#20BooksOfSummer 16: Deep Water by Lu Hersey

#20BooksOfSummer is an annual event hosted by Cathy Brown of 746 Books and runs from 3rd June until 3rd September With the aim to clearing a target of 5, 10 or 20 books from your TBR but with very relaxed and fun rules.

Here is my joining post & List!

Book cover for Deep Water
Cover design: composite design using photography by Stelian Porojnicu/Alamy; Johan Swanepoel/ Alamy; Sergei Orlov/Shutterstock & Dmitry Laudin/Shutterstock

Deep Water is exactly the kind of book I would have devoured over and over again as a tween/teen had it been around then. The Cornish setting evoking our holidays around Bodmin, the crackling atmosphere of places and people that have not forgotten the Old Ways and a deep sense of magic and myth that reaches into the marrow of our humanity, the stories and dreaming that binds us across time and resonates in the souls of those who can hear its whisper.

This is a 11+/teen novel that okay some would find a bit ‘weird’ but for those of us who are the weirdos (mister) it is like coming home which is why it’s such a shame it’s currently out of print.

With the interest in alternative spirituality resurgent and rebranded with positivity and empowerment in young girls and women, I’m shocked that Usborne hasn’t reissued or at the very least reprinted this to capitalise.

Cornish Mythology
Folk Magic
Hidden Powers
Missing Mum

One cold rainy night 15 year old Danni’s mum just doesn’t come home kicking off a spiral of events that leads her to staying with her estranged dad in Cornwall and falling hard for Elliot who works in her dad’s shop at weekends. However, some locals including Elliot’s aunt takes an venomous dislike to Danni and it seems there is a hidden past around the villages that no one wants to speak about.

When her mother is located in a hospital in a state of amnesia and screaming for her own mother having been found on a local beach, Danni wonders what brought her mother to Cornwall, to the sea and starts to uncover a history, a family and a heritage that has been hidden her whole life- and especially discovering why water has started pouring from her hands.

I check my hands and stare at them in dismay. Water is welling up out of the lines in my palms. I can see it happening. I must be hallucinating.

Intensely atmospheric in both tone and plot it has a classic novel feeling of the unwanted stranger coming into a town and the secrets and lies whirling around their footsteps kicking up history and mysteries that should remain untouched and unspoken.

However it also has a wonderful fresh and modern touch completely embedded in the 21st century but within this undulating West Country heritage of a land where myth and magic survive and thrive against the mundane of the modern world.

There’s a constant feeling of unsettled and secrets and lies throughout, from her father’s reluctance to be anywhere near her mum’s house, even her hospital bed this coupled with reluctance to talk about the history of the chapel in Ancrows and the legacy adds to a sense of foreboding and a veil between Danni’s crumbling world and that of others.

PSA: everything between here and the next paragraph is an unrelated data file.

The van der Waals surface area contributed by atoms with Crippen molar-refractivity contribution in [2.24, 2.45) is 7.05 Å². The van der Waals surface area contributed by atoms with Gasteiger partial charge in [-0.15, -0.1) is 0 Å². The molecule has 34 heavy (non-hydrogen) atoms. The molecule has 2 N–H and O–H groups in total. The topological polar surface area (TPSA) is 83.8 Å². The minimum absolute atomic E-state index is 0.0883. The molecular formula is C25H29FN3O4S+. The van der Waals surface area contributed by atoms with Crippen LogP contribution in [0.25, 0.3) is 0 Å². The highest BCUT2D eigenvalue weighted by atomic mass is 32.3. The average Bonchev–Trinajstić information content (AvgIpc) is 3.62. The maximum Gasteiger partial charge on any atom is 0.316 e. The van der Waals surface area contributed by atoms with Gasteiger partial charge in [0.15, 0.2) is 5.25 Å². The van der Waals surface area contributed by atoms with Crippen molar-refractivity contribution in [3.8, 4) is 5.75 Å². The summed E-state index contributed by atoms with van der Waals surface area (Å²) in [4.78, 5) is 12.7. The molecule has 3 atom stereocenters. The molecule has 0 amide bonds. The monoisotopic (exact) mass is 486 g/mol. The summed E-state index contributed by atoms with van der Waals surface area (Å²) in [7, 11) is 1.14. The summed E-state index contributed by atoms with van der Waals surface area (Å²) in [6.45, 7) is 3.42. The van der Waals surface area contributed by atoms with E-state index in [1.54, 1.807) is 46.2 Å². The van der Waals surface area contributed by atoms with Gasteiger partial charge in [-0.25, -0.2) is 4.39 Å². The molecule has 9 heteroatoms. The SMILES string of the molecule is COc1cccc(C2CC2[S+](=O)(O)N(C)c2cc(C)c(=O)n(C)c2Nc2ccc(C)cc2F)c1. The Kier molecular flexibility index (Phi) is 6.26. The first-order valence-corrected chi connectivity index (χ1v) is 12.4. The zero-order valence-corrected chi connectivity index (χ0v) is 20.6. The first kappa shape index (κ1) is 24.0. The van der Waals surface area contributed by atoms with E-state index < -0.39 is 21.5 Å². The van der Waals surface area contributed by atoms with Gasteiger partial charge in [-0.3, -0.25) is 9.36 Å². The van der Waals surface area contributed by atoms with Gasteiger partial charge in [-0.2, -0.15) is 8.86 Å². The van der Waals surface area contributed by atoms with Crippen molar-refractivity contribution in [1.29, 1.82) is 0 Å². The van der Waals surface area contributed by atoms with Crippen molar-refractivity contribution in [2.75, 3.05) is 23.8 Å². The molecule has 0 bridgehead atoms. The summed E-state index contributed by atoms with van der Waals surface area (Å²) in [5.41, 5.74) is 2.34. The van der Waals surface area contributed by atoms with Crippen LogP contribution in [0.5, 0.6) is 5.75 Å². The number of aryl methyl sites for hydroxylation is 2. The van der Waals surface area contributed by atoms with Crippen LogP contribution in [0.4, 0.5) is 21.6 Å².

a middle aged woman answers…She stares at us in horror, then crosses herself quickly.
“What are you doing here? We don’t mix with you people.”

This coupled with the heritage of the Old Ways or traditional folklore and witchcraft has a resonance of the first half of the film The Wicker Man, where there is riddles and silence from many but an immersion in alternative and folksy ways: but luckily there is no malicious plans for devout Christian policemen in this novel. However there is a threat from a disgraced minister hellbent on stamping out the magic in the land like a reincarnation of Mathew Hopkins stomping across the landscape.

The earthy magic and craft featured has been thoughtfully and sparingly threaded through and carefully researched using folklore tradition and historical evidence. I was personally delighted to see reference to the Boscastle Museum Of Witchcraft and Magic and the name Marion Green thanked in the acknowledgements.

“Listen well. When thing aren’t going too good, untie one of these here knots. The wind’ll change for yer. The last knot, he’s the strongest. That’s for when youse in real trouble.”

Whilst the reader may be ahead of Danni in uncovering the terrible plans thanks to seeded paths and threaded hints, there are plenty of red herrings and double feints to make the imagination run away in different directions.

I love that sense of distortion, of confusion as Danni spends more time in Cornwall and with people kept from her by her mother she emerges from a fog of unknowing her whole life to a place of power and knowing, stronger and braver than the girl she was before and we must witness this journey and her struggles in order to appreciate the person she will become.

Gosh, this book is just so magical and wonderful, I really want to see more books like this as I know it would speak to so many with a wild spirit and alternative soul like my girls. Yet, at the same time it has enough grounding and is a wonderful coming of age story that speaks of the ways that sometimes mistakes are made out of love and a desire to protect.

Deep Water by Lu Hersey was published by Usborne- I managed to get a second hand version but I thoroughly believe this deserves a proper reissue!

Also… great choice on the name for the main character and her love interest ☺️

7 thoughts on “#20BooksOfSummer 16: Deep Water by Lu Hersey

    1. Yes, more than likely. It was only you’re ‘we are the weirdos mister’ quote that brought it back and I’d completely forgotten about that til you said (wrote) it!

      Liked by 1 person

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